SBU, Siena College Set for Fall Semester

Stephen Mangione Around the Province

When classes begin at Siena College and St. Bonaventure University this month, students and faculty will experience a reconstructed paradigm in academics – a new blueprint in the age of COVID-19 that will touch every aspect of campus life. Models will be in place that no one could have imagined a year ago.

Modifications to the 2020-21 calendar – including an earlier start to the fall semester and a number of significant physical changes, from new dining hall protocols to classroom transformations – are designed to provide the student population with the best prospects of completing the entire academic session with in-person instruction – and to prevent an outbreak of COVID-19 on their campuses. Some obvious measures, such as COVID-19 testing, social-distancing, and wearing face coverings, will be the new normal into the foreseeable future at the two Province-sponsored institutions.

Arrival dates were pushed earlier across the board for Siena and SBU students, starting with international students, followed by first-year, then returning students, all within a staggered move-in schedule. The first day of class at both institutions was moved up to Aug. 24, which accelerates the completion of the semester and final exams – for Siena, by the Thanksgiving holiday, so that students won’t have to return until the start of the spring semester. The fall semester at St. Bonaventure will end with 10 days of online-only instruction and online final exams after the Thanksgiving break so SBU students, like Siena’s, won’t need to return until the second semester.

Siena President Christopher Gibson. (Photo courtesy of Siena College)

At Siena, located in Loudonville, New York, just outside of Albany, plexiglass barriers have been installed around campus – in places like science labs and high-traffic areas of the student union; aerobic rooms at the fitness center and other large spaces have been transformed into classrooms to enable social distancing and to create more lecture space since classrooms will be limited to 50 percent of occupancy capacity; a color-coded system will let students know that a table has been disinfected in the dining hall before they sit, and intervals between classes will be expanded to 20 minutes to eliminate congestion in hallways and so that students and faculty have ample time to use sanitizing kits, supplied in every classroom, to disinfect desks, tables, podiums, and common surfaces.

“Our commitment to the safety and well-being of our entire community is our most important promise. We will make every effort to keep our community [of students, faculty, and staff] safe – but that requires all of us to do things a bit differently,” said Siena President Christopher Gibson, who took office last month as the college’s 12th president, and the first non-friar to fill that position.

Extraordinary Times, Extraordinary Measures
Things will be much the same for students at St. Bonaventure University in Western New York, where students’ starter kits will include a washable face covering, a supply of disposable face coverings, and hand sanitizer. They, too, will walk into reconfigured classrooms. A number of larger areas on campus – the arts center, event space, meeting rooms – will be used for classes as well to reduce population density in academic buildings. Also, course times have been adjusted to minimize crowding. A majority of its teaching spaces are equipped with cameras and other technology for virtual/distance-learning capability. All buildings are outfitted with sanitation stations and floor markers to safely direct the flow of foot traffic through stairways, corridors, and other public spaces. The housekeeping department will be implementing a robust cleaning and disinfection program.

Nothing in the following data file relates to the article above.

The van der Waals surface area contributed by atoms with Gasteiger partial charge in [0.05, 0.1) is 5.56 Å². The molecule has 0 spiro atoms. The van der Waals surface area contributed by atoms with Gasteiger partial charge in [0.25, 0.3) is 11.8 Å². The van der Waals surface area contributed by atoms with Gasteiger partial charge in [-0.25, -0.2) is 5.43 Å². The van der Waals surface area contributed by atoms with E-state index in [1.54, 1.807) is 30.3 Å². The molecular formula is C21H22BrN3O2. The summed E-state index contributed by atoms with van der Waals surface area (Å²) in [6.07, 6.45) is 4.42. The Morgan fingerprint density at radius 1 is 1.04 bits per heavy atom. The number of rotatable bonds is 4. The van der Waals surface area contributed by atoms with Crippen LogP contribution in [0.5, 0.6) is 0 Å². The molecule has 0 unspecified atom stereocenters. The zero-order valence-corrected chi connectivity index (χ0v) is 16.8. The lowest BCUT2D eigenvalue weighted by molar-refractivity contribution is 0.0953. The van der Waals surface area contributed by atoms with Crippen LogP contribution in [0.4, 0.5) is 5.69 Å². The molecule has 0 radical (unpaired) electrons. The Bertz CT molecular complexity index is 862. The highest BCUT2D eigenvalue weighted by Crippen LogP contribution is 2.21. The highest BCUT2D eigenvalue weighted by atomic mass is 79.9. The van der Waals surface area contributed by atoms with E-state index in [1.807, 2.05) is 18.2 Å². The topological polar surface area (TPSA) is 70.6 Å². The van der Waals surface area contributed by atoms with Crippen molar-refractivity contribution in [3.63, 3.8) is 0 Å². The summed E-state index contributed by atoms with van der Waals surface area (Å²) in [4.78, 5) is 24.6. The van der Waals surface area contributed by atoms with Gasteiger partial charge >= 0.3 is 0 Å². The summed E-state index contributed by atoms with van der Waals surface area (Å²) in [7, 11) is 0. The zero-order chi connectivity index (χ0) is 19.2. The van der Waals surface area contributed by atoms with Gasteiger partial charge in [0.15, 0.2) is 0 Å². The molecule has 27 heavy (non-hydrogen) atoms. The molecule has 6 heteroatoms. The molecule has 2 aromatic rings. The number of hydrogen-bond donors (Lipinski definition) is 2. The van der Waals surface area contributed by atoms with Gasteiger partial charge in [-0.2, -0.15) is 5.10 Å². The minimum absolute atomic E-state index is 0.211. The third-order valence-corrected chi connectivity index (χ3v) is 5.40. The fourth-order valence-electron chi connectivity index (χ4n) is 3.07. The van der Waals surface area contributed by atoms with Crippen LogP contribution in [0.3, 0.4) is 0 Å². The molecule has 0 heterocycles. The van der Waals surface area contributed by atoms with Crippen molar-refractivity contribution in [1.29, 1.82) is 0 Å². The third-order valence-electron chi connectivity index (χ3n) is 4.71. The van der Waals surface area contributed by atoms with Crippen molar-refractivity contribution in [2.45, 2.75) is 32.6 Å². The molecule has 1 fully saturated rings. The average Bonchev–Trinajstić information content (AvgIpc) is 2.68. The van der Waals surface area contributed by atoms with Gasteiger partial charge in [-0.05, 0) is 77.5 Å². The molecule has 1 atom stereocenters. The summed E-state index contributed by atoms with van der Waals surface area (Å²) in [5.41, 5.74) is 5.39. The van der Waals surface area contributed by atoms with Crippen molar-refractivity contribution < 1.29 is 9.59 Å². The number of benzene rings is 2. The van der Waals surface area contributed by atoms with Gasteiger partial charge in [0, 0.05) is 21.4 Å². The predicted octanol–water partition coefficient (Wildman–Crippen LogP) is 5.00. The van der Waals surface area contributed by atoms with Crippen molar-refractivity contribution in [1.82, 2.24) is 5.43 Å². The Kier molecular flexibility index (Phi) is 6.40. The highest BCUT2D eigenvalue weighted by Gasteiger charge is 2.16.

SBU President Dennis DePerro at the 2019 commencement exercises. (Photo courtesy of SBU)

“We recognize that these limits aren’t desirable, but these extraordinary times demand extraordinary measures, and protecting the health of the entire campus community is our top priority,” said Dennis DePerro, president of St. Bonaventure University. “Our ultimate goal is to have on-campus classes [through the conclusion of this fall semester], but that will only be possible if all of us – students, faculty, and staff – are committed to acting selflessly and abiding by health and safety protocols.”

The new normal at both institutions includes health protocols consisting of a combination of self-screening by students – including a daily temperature check and symptoms monitoring through a mobile application – and a surveillance testing program under which students will be randomly selected to participate. Students who test positive for COVID-19 would be sent home to recover, while students with extenuating circumstances – such as those who come from other countries – would be placed in quarters designated exclusively for quarantine, either on or off-campus, and monitored by health services personnel. They would also be required, as per state and local health department requirements, to participate in contact tracing.

Both Siena and SBU are requiring students to be tested for COVID-19 before arriving on campus. Students from foreign countries, including Canada, and from states in the U.S. with high rates of infection must quarantine for 14 days, whether or not they test positive, in compliance with a mandate issued by the governor of New York State. Through an online “return to New York” survey, SBU officials are working with students on a self-quarantine plan for those arriving from states with a high COVID rate.

Traditional and Alternative Learning Structures in Place
Students can also expect the implementation of a combination of course delivery methods. While most classes will meet face-to-face in a traditional classroom environment, conforming to social-distancing guidelines of six feet of space between students, there will also be a number of alternative learning structures, including a certain percentage of classes being delivered completely online or remotely.